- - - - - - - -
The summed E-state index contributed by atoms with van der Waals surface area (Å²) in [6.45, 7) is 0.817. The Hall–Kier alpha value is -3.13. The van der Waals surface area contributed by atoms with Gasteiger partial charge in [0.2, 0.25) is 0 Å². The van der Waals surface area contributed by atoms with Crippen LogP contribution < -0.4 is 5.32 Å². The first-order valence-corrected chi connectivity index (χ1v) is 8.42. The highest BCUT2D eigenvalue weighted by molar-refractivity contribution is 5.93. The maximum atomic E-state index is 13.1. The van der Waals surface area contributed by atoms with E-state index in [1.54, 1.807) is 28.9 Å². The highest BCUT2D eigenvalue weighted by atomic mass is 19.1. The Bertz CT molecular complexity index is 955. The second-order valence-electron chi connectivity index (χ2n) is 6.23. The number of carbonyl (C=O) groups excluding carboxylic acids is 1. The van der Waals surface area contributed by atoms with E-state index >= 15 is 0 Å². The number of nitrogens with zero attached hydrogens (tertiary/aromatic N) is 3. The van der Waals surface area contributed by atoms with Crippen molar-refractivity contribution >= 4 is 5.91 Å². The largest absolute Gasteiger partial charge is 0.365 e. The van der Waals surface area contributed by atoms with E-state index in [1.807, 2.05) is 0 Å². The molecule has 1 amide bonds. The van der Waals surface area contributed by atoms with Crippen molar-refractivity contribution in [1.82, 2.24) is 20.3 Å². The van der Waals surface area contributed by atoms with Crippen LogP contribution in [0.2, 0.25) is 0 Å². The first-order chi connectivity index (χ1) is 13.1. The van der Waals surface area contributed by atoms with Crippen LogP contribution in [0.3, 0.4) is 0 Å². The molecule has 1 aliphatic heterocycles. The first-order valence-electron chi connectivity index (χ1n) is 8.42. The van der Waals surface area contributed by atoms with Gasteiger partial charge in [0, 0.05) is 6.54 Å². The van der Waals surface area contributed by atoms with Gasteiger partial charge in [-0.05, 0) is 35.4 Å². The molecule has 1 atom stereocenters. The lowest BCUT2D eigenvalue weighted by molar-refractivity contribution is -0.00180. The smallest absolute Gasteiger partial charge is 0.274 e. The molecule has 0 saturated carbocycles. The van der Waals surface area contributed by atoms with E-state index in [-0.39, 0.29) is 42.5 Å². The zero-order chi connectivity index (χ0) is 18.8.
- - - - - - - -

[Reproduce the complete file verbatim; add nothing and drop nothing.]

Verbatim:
The summed E-state index contributed by atoms with van der Waals surface area (Å²) in [6.45, 7) is 0.817. The Hall–Kier alpha value is -3.13. The van der Waals surface area contributed by atoms with Gasteiger partial charge in [0.2, 0.25) is 0 Å². The van der Waals surface area contributed by atoms with Crippen LogP contribution < -0.4 is 5.32 Å². The first-order valence-corrected chi connectivity index (χ1v) is 8.42. The highest BCUT2D eigenvalue weighted by molar-refractivity contribution is 5.93. The maximum atomic E-state index is 13.1. The van der Waals surface area contributed by atoms with E-state index in [1.54, 1.807) is 28.9 Å². The highest BCUT2D eigenvalue weighted by atomic mass is 19.1. The Bertz CT molecular complexity index is 955. The second-order valence-electron chi connectivity index (χ2n) is 6.23. The number of carbonyl (C=O) groups excluding carboxylic acids is 1. The van der Waals surface area contributed by atoms with E-state index >= 15 is 0 Å². The number of nitrogens with zero attached hydrogens (tertiary/aromatic N) is 3. The van der Waals surface area contributed by atoms with Crippen molar-refractivity contribution >= 4 is 5.91 Å². The largest absolute Gasteiger partial charge is 0.365 e. The van der Waals surface area contributed by atoms with E-state index in [1.807, 2.05) is 0 Å². The molecule has 1 amide bonds. The van der Waals surface area contributed by atoms with Crippen molar-refractivity contribution in [1.82, 2.24) is 20.3 Å². The van der Waals surface area contributed by atoms with Crippen LogP contribution in [0.2, 0.25) is 0 Å². The first-order chi connectivity index (χ1) is 13.1. The van der Waals surface area contributed by atoms with Crippen LogP contribution in [0.3, 0.4) is 0 Å². The molecule has 1 aliphatic heterocycles. The first-order valence-electron chi connectivity index (χ1n) is 8.42. The van der Waals surface area contributed by atoms with Gasteiger partial charge in [0, 0.05) is 6.54 Å². The van der Waals surface area contributed by atoms with Gasteiger partial charge in [-0.05, 0) is 35.4 Å². The molecule has 1 atom stereocenters. The lowest BCUT2D eigenvalue weighted by molar-refractivity contribution is -0.00180. The smallest absolute Gasteiger partial charge is 0.274 e. The molecule has 0 saturated carbocycles. The van der Waals surface area contributed by atoms with E-state index in [-0.39, 0.29) is 42.5 Å². The zero-order chi connectivity index (χ0) is 18.8.